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By Ross Currie (Host of Salvaged Sounds Tuesday 6:00-7:00PM)

Caribou has returned with another album to feast your ears on with Our Love. Which strikes a fine balance between music that’s in debt to club and dance music culture, but also has its own identity outside those confines and represents the ever-evolving sound that Daniel Snaith has carved out for himself. Four years off of his groundbreaking excursion into the world of club music with Swim and two years off of Daphni’s Jiaolong, a techno inspired club project, Snaith is back at it again to explore the ever evolving sound that we’ve come to expect from Caribou.

“Both Jiaolong and Swim have a big influence from the world of dance music and club music. The Daphni album came entirely out of the fact that I’ve been DJing a lot over the past couple of years,” says Snaith, “Our Love has elements of that, although I was also really excited to get back into writing more conventional song structures like “Silver,” “Back Home,” or “Second Chance,”” he adds. Snaith is quick to point out that he’s not confined by elements that are strictly in debt to dance and club music. “It has that dance music element, but nothing on Our Love is really intended to be purely functional, in the way that the Daphni record was,” says Snaith. This functionality is what allows Caribou to incorporate equal parts club-inspired music and fuse it with Snaith’s own distinct brand of psychedelic electro-soul.

Snaith, spoke about an epiphany he had at the London club Plastic People prior to Swim that influenced his most recent releases. “I had a realization that in a good club with a good sound system, it’s the best listening environment that anyone gets to listen to music in,” says Snaith. Speaking about the use the full frequency range and dynamics that come out of hearing music at loud volumes in a club setting, ultimately influencing how he produces his music.

The addition of Snaith’s own voice on his recordings had become more present on Swim and takes an even more central role on Our Love. Ultimately, the songwriting and lyrical aspect is something that Snaith is still getting used to. “It used to be least favourite aspect of making music,” says Snaith about the lyrics. “But increasingly they’ve become more personal and that has made me more interested in them, and made them more important for me.” The accessible nature of Snaith’s lyrics, adds a certain element of engagement for listeners who are looking for a personal quality that can be difficult to find in purely instrumental dance music. Some of the repeated phrase on cuts like “Your Love Will Set You Free” and “Our Love” also add an almost anthem-like quality resembling vocals found in disco, and early forms of house and garage music.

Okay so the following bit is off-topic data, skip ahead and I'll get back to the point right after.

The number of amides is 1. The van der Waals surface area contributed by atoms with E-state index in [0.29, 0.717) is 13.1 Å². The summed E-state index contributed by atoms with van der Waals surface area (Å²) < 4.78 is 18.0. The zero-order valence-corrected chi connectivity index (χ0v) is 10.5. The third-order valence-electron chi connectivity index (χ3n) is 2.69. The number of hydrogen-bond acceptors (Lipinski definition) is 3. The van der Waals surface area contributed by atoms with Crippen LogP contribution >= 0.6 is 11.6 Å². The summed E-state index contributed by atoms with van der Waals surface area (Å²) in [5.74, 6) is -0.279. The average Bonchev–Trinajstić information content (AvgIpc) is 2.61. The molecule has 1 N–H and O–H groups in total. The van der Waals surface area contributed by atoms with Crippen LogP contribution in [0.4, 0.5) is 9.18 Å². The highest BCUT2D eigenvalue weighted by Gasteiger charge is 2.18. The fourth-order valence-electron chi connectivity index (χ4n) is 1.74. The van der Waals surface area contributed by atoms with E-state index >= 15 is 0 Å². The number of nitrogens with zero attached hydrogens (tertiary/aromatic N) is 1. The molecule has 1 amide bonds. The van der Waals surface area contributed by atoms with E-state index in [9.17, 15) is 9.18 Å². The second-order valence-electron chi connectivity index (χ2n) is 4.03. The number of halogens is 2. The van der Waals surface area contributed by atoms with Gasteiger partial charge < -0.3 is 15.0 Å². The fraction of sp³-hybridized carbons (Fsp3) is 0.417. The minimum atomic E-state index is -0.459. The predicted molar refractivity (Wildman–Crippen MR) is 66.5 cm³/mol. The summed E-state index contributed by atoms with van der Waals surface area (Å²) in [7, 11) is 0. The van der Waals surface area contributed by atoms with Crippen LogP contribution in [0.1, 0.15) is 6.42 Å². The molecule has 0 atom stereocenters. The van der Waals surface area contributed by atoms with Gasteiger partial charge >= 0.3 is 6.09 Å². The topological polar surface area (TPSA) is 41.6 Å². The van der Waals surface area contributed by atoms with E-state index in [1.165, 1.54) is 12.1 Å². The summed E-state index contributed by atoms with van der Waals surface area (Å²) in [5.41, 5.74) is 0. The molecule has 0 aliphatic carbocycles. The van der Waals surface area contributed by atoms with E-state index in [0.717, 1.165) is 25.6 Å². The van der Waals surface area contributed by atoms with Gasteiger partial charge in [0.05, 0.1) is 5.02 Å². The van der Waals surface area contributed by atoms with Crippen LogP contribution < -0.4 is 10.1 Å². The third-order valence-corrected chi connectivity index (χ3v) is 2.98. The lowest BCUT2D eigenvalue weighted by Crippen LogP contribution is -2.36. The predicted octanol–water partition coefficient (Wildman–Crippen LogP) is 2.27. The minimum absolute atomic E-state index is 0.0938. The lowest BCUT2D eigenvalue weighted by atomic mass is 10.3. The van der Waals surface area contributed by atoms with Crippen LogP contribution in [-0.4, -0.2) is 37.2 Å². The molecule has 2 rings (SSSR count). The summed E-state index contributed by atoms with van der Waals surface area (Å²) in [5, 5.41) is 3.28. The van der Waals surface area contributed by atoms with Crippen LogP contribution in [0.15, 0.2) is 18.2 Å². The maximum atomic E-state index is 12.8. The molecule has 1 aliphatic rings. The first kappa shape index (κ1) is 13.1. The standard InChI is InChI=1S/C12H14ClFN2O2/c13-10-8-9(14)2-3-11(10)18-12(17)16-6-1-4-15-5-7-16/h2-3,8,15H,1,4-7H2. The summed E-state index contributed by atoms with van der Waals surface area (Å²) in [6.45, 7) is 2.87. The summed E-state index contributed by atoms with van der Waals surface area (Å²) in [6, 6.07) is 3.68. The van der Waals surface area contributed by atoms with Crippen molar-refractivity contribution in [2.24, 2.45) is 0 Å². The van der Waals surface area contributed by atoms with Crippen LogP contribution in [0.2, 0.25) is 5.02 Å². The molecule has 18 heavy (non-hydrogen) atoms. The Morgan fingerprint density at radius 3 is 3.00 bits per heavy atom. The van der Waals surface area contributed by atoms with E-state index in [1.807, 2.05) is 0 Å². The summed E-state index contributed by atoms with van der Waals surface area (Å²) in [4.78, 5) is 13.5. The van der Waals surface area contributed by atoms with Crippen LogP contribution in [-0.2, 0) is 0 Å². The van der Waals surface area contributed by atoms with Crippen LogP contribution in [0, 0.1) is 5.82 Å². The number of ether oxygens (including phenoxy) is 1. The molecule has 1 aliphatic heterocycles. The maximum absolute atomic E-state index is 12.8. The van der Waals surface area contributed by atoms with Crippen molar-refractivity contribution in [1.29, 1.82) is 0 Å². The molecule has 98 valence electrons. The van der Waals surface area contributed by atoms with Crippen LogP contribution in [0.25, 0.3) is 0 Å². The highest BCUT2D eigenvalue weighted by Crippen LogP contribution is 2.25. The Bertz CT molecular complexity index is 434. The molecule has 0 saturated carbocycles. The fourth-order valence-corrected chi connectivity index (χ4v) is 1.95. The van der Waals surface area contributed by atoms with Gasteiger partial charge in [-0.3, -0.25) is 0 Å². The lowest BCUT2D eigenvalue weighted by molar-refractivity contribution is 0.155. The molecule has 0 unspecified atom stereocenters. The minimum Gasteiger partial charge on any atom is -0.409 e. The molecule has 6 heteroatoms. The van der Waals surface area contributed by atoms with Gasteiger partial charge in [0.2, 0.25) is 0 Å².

Caribou will be taking his act on the road with his four-piece touring band in the coming months, stretching out the songs and giving them new life in a live setting. Snaith says he’s specifically avoiding thinking about how his songs might fit into a live setting while producing, which allows for often spontaneous or elaborated versions of the original tracks. “The studio album can be whatever I think is the best version that should be on a recording, to last forever, and the live recording can diverge as much as we want it to,” says Snaith. “We always incorporate that element where things can go wrong and things can change from night to night, which leaves space for performance… I think the music benefits from that when we play live. It’s more loose and we can extrapolate longer versions of the songs as we go,” he adds. Which allows for fans to get a different perspective on the material they’re familiar with, while leaving room for different interpretations from the musicians.

With seven albums under his belt, four as Caribou, two under his previous alias Manitoba and one as Daphni, Snaith continues to grow as an artist and make music that is truly his own while giving back to the listener through a multitude of meanings that can be taken from it. “I’m confident enough in the music that I make now that it means something for me, and people can adopt it and it can mean anything they want it to,” says Snaith. “I’ve really enjoyed the fact that the music I’ve made in the past years since Swim has ended up in places in people lives that I really didn’t expect it to,” adds Snaith. Which is testament to the quality Caribou’s music has in engraining itself in the listener’s psyche, all the while staying true to his own musical identity.

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